1. Tiny streets, tiny parking spaces. By tiny, I mean that villages in West of Ireland have bigger roads. Simply fitting your car down these narrow one-way streets, with parked cars lining each side of the road is a challenge in a small car. VW Golf counts as big. Very common here are Smart Cars, small, fast, practical city cars, and the fact that there are some made in France is probably helping too.
  2. Expensive petrol/gasoline – hence an interest in hybrids. So what new, thats all the rage in California too, right? Well, then I spotted this. Turns out that electric cars have reserved spaces throughout Paris, and the parking meter includes a recharging plug for the car!

Aikido in Paris

Went to a lunchtime class taught by Gerard Blaize, 7th dan. There were just over 25 people training, of which only about 5 including myself were not in hakamas! For me, that felt like a large class, especially for a lunchtime. The very very advanced level of training felt a little daunting at first, especially as a complete new firstime visitor to the dojo. However, everyone was relaxed, friendly, welcoming, and the training was inspiring and educational. Despite the language barrier, it was really wonderful. All in all, quite exhilarating.
They have classes 5 days a week, including various lunchtimes, see their website for details. Additional useful info:

Nearest Metro stop is Gare de l’Est

Phone: 01.48.24.50.70 or 01.46.37.24.91

Fresh Croissants…

So, if life in Paris is all about cafes and bakeries, why am I having breakfast like I was still at home? So…

Fell out of bed this morning, and still half asleep, wandered down the street to the local boulangerie… While standing in line, trying to decide between all the yummy pastries and breads, I noticed lots of people would buy a baguette, and they all did the exact same thing. They’d be quickly handed a narrow paper bag with about 2 ft of baguette sticking out the top, pay, put change in pocket, turn to leave and then *chomp* take a bite out of the top. Now happily chomping, they would march through the crowd to the sidewalk and out to continue their commute, proudly carrying their baguette in front of them. While I was there, not one baguette left the store intact, and they sold a *lot* of baguettes. In London, the sterotype is bowler hats and umbrellas. In the US, the stereotype is jeans and a latte-in-a-paper-cup. Looks like in Paris, it should be baguettes-with-a-bite-out-the-top?!?!

Ambled back to the apartment, through crowds of people carrying baguettes-with-a-bite-out-the-top, to have orange juice, some fresh strong coffee, fresh croissants and pain au chocolat. mmmm…. Great start to the day!

Just found a list of boulangeries to try out: http://www.travelandleisure.com/articles/best-boulangeries-in-paris. This could take a while!!

Sidewalk cafe, watching commuter traffic in Paris

Commuting back from the office on a brisk winter Monday evening, as we were coming out of the metro, I saw a sign “Commuter special: Belgian beer + plate of chips 5euro”. Interesting retro designed cafe, right there at the very top of the metro steps. How could we resist? Perfect place to sit while we decided what to do for dinner. Two minutes later, we are sitting at an inside table in the cafe, looking out the window at the traffic, sipping our beer, waiting for the fries and contemplating the day at the office.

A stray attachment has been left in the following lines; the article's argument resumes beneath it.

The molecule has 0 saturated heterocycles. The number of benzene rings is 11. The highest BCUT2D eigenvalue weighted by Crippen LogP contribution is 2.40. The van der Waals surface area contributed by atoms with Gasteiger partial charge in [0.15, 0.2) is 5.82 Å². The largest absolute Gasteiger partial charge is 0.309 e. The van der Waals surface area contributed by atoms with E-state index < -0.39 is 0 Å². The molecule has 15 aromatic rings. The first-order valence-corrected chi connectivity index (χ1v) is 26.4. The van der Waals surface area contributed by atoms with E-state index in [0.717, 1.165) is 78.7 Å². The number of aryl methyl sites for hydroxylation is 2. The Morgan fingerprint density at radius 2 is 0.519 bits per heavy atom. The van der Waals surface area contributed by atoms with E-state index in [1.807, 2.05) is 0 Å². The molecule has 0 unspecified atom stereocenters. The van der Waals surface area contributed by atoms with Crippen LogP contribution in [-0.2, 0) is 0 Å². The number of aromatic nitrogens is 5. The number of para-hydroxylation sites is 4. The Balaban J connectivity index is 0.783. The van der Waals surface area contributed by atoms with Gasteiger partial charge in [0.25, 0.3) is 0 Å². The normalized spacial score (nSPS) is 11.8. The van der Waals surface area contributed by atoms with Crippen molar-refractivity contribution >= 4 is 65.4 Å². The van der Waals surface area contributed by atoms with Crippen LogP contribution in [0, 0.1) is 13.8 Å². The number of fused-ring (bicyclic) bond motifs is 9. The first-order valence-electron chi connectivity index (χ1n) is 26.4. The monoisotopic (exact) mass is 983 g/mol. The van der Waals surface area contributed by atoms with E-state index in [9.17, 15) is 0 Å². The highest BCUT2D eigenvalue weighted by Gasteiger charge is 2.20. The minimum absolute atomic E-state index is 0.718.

Looking out the window, I realized that the cafe was on the corner of a couple of streets, with evening rush hour traffic in full swing just the other side of the metro steps. It was all behind us as we came up the metro steps, so I could only see the surface roads now for the first time. Slowly, I realized it was a 7 road intersection. And a complete free-for-all.

There were no lights, no stop signs, no yield signs, no roundabout in the middle, no lines in the road. Just a large empty space where 7 roads meet. So, for example, cars zipping through from R.duTurbigo to R.Beaubourg had to duck-and-weave around cars going from R.Reaumur to R.Bailly. (Click on street view for better perspective). It was all done at a fast pace, with no indicators, no horns, no squealing brakes, and amazingly enough, no accidents! It just looked like a busy smooth flowing intersection, until you looked in detail and realised that there was no stop-and-go in the flow because there were no lights controlling any cars entering the arena. All of the 7 roads seemed to have similarly large volumes of traffic, adding to the whirling dance-of-hubris feel.

In a nod to practical reality, at least the city planners explicitly did not paint any road markings in the center of the intersection. At first, I thought that added to the hazard, but I later changed my mind. Beats me what way they could have painted lines, anyway, even if they wanted to. Honestly, I now think that if they had painted lines in the intersection, that would give people a false sense of security, some sense of “what is right, what is wrong”. Instead, by leaving it completely unmarked, all drivers were equally on edge, equally unsure of his right-of-way status, which is probably the best you could hope for. Each road connecting in/out of the intersection was painted correctly, but when they reached the edge of the intersection, the road-line-painters just stopped.

Once the initial surprise wore off, and I stopped wincing at some of the near misses, I noticed some interesting details:

  • There was a traffic island on the NorthEast corner, so cars going from R.duTurbigo to R.Reaumur had to do a U-turn around the island, all in the middle of the arena. It wasn’t painted, had no signs/bollards, so was easy to miss in all the excitement, yet no-one hit it.
  • There were pedestrian crossings all over the place. Mostly, they were near the edge of the arena, and conveniently blocked from sight by advertising billboards on the sidewalk. This meant that a driving zipping through the intersection had to also be prepared to stop suddenly at the zebra crossing if they turned the corner and found a pedestrian right in front of them. And the car behind had to be prepared for that also!
  • Occasionally, a car would weave through the arena to reach its chosen exit road – only to realize that it was the wrong exit road! At that point, they just stopped and reversed back into the arena, until they had a clear shot at the correct exit road. They would then swing forward to the correct exit road and leave. This happened 6+ times while I watched, and no-one even honked at that.

Despite all the duck-and-weave driving, there were no accidents over the course of the beer-and-chips. Not sure what it says about the standard of driving in Paris, the same situation in Ireland or the US would have been a complete demolition derby disaster. If that cafe ever setup a streaming webcam, it would be well worth watching! I left the cafe, carefully looked both ways before hurrying across the zebra crossing, and vowed to never drive in Paris!